Welcome to our new series, Queer History. Whilst historically the word queer has been used as a slur, we’re digging into the history books to bring you some of the most iconic and influential LGBTQ+ people who really do make us proud to be queer.
Alan Turing OBE was born in London in 1912 and is widely considered to be the father of theoretical computer science and artificial intelligence.
While at school, he formed a very close friendship with another male pupil which some people describe as his first love. The friend died however before anything could become of this. He then went on to study math at the University of Cambridge, eventually becoming a fellow at Kings College because of the strength of his dissertation. He studied for a PhD from Princeton university before returning to Cambridge.
From September 1938 he began working with the government code and cypher school to begin analysis of the Enigma cipher machine. By finetuning the work of others they created a machine known as the bombe which could break some of these codes. This was not the only advance he made during the war; he developed a technique to break the German naval and enigma code (a code which was more complex than any other), he improved the bombe machines even further, improved other cipher machines, and created a portable secure voice scrambler code named Delilah.
After the war he worked briefly for the National Physical Laboratory and Victoria University of Manchester on designing stored programme computers and some of the programmes for them to run. He also developed the Turing test, which was used to determine whether a computer can ‘think’.
In 1952 Turing began a relationship with young man, and was burgled shortly afterwards. In reporting this to the police he acknowledged that he was homosexual and he was then charged with gross indecency (this conviction was overturned in 2013) but avoided a prison sentence by accepting chemical castration. In 1954, he was found dead from cyanide poisoning. An inquest ruled that it was suicide.
He was finally given a posthumous royal pardon in 2013. At the same time the government also announced a new law, informally called the Alan Turing law, which serves as an amnesty to retroactively pardon any men who were convicted over historical homosexual acts. He is also set to become the first member of the LGBT community to be on a Bank of England note –he will be on the new £50 when it officially launches on the 23rd of June 2021.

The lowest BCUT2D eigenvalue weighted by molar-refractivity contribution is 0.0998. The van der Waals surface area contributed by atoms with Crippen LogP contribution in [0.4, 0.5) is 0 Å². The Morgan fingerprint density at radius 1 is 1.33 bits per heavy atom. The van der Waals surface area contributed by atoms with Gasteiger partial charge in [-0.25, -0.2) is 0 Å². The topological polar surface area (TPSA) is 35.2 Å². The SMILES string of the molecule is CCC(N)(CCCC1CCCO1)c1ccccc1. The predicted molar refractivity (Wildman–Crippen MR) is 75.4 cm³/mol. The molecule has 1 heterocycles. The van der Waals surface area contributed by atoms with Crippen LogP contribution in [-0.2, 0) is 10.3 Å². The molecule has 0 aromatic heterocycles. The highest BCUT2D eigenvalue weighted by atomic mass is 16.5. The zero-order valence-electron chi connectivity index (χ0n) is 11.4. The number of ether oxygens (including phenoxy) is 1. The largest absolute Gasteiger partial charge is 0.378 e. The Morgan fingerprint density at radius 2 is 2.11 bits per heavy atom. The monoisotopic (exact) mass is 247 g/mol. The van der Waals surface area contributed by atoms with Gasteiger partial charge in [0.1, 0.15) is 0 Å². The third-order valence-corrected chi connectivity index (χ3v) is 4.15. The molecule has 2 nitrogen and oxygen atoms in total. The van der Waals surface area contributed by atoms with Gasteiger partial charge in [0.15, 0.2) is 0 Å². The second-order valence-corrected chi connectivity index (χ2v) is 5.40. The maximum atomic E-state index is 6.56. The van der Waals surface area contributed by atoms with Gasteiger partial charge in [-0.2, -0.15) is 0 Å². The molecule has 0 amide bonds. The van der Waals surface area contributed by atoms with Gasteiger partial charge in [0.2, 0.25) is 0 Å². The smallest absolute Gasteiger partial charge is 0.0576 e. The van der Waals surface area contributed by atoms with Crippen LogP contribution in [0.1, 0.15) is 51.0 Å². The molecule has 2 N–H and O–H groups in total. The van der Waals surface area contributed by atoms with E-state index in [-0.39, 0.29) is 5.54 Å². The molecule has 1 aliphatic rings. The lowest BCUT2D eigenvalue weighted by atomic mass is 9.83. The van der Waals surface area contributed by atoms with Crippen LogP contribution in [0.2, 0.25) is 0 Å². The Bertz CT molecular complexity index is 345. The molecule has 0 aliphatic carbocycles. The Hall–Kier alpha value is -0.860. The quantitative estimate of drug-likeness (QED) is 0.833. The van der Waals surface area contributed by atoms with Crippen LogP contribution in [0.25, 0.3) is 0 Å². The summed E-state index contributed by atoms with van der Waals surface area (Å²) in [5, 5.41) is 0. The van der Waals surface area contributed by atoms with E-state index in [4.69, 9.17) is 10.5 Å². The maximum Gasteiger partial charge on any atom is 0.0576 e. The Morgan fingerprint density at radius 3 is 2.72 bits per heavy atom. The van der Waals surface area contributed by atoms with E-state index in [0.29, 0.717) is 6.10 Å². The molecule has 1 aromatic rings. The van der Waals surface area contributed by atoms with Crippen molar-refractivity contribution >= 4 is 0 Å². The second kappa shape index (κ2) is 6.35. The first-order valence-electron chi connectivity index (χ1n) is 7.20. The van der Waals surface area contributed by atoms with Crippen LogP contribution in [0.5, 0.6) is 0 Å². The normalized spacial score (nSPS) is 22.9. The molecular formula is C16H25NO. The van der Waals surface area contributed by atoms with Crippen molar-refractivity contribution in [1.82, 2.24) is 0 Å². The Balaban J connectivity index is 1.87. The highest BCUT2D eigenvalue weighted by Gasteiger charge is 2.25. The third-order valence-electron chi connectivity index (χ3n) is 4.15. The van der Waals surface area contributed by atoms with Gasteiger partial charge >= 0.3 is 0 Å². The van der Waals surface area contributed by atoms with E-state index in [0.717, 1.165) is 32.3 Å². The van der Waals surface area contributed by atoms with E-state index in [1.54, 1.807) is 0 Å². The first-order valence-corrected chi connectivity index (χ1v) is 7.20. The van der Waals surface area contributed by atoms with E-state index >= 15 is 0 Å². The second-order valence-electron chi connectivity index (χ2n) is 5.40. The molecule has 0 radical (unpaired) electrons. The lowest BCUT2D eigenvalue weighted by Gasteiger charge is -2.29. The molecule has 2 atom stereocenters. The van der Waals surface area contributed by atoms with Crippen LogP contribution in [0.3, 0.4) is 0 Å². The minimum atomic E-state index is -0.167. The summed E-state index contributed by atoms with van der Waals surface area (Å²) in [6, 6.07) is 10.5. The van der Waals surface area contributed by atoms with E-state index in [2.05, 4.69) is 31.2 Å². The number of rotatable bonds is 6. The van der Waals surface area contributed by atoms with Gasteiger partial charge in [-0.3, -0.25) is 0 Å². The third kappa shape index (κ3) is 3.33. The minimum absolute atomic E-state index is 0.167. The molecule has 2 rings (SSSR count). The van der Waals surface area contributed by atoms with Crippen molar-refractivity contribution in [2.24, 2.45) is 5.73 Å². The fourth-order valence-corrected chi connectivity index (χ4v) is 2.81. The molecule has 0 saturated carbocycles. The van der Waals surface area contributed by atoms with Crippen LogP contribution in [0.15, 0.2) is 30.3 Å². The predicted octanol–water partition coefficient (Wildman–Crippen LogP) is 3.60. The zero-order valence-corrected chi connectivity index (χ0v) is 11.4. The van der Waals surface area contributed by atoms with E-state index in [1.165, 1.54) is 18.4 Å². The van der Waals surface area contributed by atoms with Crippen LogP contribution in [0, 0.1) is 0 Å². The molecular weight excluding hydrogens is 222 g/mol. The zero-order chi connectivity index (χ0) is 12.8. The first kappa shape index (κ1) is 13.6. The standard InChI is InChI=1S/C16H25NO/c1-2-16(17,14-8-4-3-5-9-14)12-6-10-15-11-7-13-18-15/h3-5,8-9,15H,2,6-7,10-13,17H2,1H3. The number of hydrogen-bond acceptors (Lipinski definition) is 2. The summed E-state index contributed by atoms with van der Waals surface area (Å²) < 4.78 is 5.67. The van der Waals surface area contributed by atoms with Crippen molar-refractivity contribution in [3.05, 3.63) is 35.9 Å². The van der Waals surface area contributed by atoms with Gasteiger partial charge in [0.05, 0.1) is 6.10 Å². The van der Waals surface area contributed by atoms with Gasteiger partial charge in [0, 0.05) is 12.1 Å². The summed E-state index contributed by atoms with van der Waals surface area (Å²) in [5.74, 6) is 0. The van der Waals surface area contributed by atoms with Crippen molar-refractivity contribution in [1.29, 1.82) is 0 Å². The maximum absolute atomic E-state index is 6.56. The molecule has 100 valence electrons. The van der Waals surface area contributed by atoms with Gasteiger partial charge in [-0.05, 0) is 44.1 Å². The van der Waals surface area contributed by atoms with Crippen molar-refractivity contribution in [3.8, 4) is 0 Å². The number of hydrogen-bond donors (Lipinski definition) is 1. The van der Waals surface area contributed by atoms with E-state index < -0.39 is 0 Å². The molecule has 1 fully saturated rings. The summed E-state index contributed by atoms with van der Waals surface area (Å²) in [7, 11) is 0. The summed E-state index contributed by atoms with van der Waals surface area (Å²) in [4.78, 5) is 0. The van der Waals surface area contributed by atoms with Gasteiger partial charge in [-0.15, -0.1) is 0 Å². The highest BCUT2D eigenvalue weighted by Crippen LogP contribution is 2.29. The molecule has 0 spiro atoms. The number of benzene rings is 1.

Anne Lister was born in 1791 in West Yorkshire and is quite often known as the first modern lesbian. Born into a relatively wealthy family for landowners she inherited various family properties and shares in infrastructure.
Growing up wealthy meant that she attended good schools, which was where she began her first lesbian love affair at 13 with a girl called Eliza. This was the first of many affairs at school. At age 15 she began her famous diary, much of which is in code. It details both her daily life and her thoughts on her lesbian identity, affairs and the methods she used for seduction.
Sometimes referred to as gentleman Jack she always dressed in black, was often described as appearing masculine and took part in many masculine activities, such as owning a colliery. At some point in the early 1830s she began a relationship with Ann Walker, and while they could never officially get married in 1834 they took communion together at church and considered themselves married after that, even having a honeymoon to France and Switzerland. The church where they held their defacto wedding, Holy Trinity Church in Godramgate, York, has recently been marked with a blue plaque. This was also their first ever blue plaque to be bordered with rainbow colours in recognition of LGBT history.
Using both of their fortunes they renovated Shibden Hall and travelled quite extensively, being involved in the first official ascent of the Vignemale mountain in the Pyrenees and as some of the few Western Europeans to explore the Caucasus. This trip was her last, she died of a fever in Kutaisi, Georgia aged just 49. Her body was brought back to UK where she was buried in Halifax.
Of course, you might have already recognised the name but she was the title character of an 8 part drama series on the BBC in 2019.